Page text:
We’re Not Who We Think We Are
I was an unhappy child.
Or at least that’s what I told myself for decades because of all the somber black and white photographs my mother took of me back then. “Get this kid some Prozac!” I imagine someone might have suggested to her had anti-depressants been invented in 1961.
I’d constructed a sad narrative about my childhood in all the writing I did and in all the therapists’ offices I visited, because there had been plenty of things to cause me pain. My parents’ marriage wasn’t sustained and loving, so they couldn’t create a truly loving home. They both battled depression, and mental illness ran through my father’s family like wildfire. Our family business went bankrupt after my father had worked long hours to keep it afloat.
But a treasure trove of drawings I discovered a few years ago changed that story of my life.
My mother struggled with Alzheimer’s for thirteen years before she died. That gave me just about enough time to clean out the four different storage units she’d owned, and the three floors of her house full of antiques and oddities, artwork and kitschy collectibles. The weirdest thing I discovered during my purging was a box of strangers’ dental molds (which my mother – an eccentric artist – must have been saving for an art assemblage of some kind…)
And then one day, as I was going through her cluttered basement studio, I came across a battered cardboard portfolio hidden in the back of a closet.
I assumed that it was full of my mother’s art, which I didn’t have the patience to sort through, so I shoved the portfolio into the trunk of my car and stored it in a hallway closet back at my house.
My mother’s long, grueling illness took up a lot of my energy, and it wasn’t until two months after her funeral that I decided to go through that closet, while I was looking for some of her old paperwork.
And when I opened up the long forgotten portfolio, I was shocked at what I found inside: a pile of pristine children’s drawings, done on manila paper, which had yellowed a bit with age.
I hadn’t laid eyes on any of this in fifty-five years.
In fact, I had absolutely no memory of ever creating it.
However, my mother had labeled many of the pieces with my name and age: Priscilla 7 yrs old. And when I spread some of the drawings out onto the floor of my bedroom, I was stunned.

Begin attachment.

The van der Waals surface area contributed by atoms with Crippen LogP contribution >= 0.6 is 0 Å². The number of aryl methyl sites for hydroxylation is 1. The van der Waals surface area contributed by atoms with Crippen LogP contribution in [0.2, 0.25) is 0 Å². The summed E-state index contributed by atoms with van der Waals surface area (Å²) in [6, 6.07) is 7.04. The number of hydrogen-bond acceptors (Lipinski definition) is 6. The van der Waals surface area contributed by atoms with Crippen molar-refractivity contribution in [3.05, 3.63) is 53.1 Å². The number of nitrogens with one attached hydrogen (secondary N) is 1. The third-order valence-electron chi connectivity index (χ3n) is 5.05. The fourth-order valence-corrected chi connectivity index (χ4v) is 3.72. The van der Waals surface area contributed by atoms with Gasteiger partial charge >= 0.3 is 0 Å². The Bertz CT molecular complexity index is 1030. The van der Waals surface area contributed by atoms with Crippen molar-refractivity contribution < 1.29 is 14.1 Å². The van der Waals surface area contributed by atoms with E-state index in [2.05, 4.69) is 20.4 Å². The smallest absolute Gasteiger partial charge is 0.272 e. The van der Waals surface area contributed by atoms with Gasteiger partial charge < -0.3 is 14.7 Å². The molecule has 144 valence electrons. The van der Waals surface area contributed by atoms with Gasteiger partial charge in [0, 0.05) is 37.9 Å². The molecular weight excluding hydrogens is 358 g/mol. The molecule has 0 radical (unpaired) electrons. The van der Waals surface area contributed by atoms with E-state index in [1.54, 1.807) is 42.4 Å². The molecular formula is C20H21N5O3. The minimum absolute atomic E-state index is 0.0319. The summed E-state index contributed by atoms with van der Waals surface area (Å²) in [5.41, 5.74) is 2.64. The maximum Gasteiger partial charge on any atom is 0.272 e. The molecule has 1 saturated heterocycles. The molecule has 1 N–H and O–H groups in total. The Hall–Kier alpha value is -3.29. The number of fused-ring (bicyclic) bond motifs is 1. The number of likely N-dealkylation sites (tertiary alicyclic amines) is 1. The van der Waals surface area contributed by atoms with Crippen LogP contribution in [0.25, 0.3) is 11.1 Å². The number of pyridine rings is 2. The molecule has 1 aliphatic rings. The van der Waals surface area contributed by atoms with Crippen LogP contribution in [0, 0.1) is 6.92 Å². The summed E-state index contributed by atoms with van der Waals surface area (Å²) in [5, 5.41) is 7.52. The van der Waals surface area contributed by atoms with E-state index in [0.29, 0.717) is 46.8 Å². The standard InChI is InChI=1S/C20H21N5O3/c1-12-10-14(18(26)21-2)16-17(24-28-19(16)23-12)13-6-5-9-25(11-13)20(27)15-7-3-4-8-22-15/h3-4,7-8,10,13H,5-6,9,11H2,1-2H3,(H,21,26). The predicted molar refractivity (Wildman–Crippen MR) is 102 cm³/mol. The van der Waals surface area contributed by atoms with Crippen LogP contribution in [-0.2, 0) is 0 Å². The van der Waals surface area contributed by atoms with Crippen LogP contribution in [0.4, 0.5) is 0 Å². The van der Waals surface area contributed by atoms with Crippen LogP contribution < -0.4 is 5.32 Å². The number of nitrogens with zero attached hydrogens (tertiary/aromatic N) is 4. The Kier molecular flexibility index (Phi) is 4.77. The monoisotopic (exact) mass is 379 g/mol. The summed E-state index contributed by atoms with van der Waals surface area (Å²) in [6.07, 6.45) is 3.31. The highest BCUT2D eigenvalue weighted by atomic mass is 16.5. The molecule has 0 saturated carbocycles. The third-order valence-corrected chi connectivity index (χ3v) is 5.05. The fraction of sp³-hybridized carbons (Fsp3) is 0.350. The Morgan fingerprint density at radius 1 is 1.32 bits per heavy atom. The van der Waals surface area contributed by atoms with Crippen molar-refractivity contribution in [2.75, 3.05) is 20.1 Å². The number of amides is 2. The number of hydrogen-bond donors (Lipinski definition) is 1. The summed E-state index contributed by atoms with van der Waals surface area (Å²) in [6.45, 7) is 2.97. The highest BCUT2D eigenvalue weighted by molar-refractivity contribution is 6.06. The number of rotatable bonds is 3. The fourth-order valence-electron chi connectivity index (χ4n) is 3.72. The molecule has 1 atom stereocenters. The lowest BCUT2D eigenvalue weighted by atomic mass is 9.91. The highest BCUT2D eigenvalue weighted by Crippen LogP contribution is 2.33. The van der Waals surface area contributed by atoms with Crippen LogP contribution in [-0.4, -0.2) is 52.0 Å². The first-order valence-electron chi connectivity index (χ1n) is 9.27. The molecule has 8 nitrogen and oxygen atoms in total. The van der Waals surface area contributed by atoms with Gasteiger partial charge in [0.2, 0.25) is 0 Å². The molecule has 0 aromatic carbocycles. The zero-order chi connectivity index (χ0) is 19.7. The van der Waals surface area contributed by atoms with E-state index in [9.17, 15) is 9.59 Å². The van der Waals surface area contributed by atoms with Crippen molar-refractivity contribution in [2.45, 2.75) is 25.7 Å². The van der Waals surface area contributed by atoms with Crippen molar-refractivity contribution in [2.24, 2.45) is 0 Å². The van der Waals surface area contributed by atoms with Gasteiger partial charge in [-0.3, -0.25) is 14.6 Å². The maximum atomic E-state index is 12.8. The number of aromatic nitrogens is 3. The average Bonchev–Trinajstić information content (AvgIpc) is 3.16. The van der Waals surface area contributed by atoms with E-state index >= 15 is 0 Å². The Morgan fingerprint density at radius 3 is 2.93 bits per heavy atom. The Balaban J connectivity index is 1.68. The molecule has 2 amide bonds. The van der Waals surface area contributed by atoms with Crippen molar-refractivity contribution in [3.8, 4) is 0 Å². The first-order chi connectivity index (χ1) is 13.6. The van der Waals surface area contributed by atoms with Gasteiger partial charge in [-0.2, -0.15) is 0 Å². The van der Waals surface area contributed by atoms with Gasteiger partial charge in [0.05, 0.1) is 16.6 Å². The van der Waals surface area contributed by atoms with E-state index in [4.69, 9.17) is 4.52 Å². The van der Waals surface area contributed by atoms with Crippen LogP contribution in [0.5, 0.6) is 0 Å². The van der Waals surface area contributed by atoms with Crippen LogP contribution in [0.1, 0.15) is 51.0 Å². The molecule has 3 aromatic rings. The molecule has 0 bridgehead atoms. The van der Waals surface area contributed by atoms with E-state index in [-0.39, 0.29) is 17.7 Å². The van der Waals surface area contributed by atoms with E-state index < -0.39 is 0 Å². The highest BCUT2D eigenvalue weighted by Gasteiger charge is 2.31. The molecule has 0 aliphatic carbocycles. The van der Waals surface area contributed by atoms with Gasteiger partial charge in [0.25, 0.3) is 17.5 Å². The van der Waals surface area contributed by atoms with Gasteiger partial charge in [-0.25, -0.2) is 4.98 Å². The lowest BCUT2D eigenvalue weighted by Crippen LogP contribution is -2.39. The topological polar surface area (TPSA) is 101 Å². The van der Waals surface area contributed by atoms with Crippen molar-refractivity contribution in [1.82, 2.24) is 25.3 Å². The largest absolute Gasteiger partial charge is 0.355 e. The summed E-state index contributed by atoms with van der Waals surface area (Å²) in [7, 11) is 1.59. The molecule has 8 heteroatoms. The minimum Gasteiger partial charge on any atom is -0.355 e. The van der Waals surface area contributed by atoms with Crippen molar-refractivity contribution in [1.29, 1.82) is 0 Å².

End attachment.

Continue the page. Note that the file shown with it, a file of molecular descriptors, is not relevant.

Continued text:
I had been a happy child!
Or a happier child than I’d ever imagined myself to be.
The art I’d unearthed was full of color and life; pretty girls raked fall leaves, butterflies flew over tidy, colorful houses, and flowers blossomed under bright yellow suns.
I had known joy.
What a revelation!
I wasn’t who I thought I was!
None of us are, I suppose.
And that’s perhaps the most exciting discovery we can ever make. The possibilities of who we can be in any given moment are countless. There are endless opportunities for us to grow, and my childhood art allowed me to see that.
I’ve published two books, both spiritual memoirs. My teachers have included a Tibetan monk, a mystical rabbi, an imam, a minister, an Ayurvedic healer, therapists, a neuroscientist, and numerous Buddhist scholars.
At the age of sixty-six, however, I have finally realized that my seven year old self can be a wonderful, wise guide to life in the present moment, teaching me as much as any other learned human being.
I’m making art with my childhood art.
I’m scanning my childhood drawings and making digital collages by dropping them into my recent IPhone photos. My past and my present are colliding in a magical way. A king and queen with pointy crowns ride the subway with me. A juggler and clowns prance around Times Square. A snowman watches over my favorite beach, like a happy lifeguard.
A Buddhist friend once taught me about the fluidity of time – that there is no such thing as a past, present and future. That it’s our brains that apply labels and time codes to what we see, feel and hear during the course of our lives.
My first meditation teacher – a young Tibetan monk – urged me to try and see the world with a child’s mind, as though for the very first time, without getting caught up in the angst that colors our experiences as ruminating adults. So I’m trying to do that with my artwork.
I’m not an art therapist, but I’ve got to assume that when I made all those drawings half a century ago – of bright yellow suns, happy blue birds finding wiggly worms, and girls in bright pink blouses and red socks raking fall leaves – I was tapping into something deep inside of me.
So maybe happiness is tucked inside each and every one of us, put there by God, or Yaweh, or Jesus, or Buddha. Or some other mysterious force.
And maybe that happiness is like the joyful yellow suns I drew on so many pictures back then. I imagine all those suns beaming down on me now, as I work with all that colorful art, creating new, healing narratives.
“What kind of a life did I have?” I once asked a compassionate psychiatrist I was seeing at the time. “Did I have a good life or a hard life?”
This doctor and I had covered so much during our sessions – the mental illness in my family, my troubled childhood, my panic attacks, and the loving marriage and family I’d somehow managed to finally create for myself.
“You had a life,” said the therapist whose own days on earth would soon come to a tragic end.
And now I have one with beautiful illustrations.
Different than the life I once thought I had.
And I’m basking in the bright yellow sunshine of my childhood.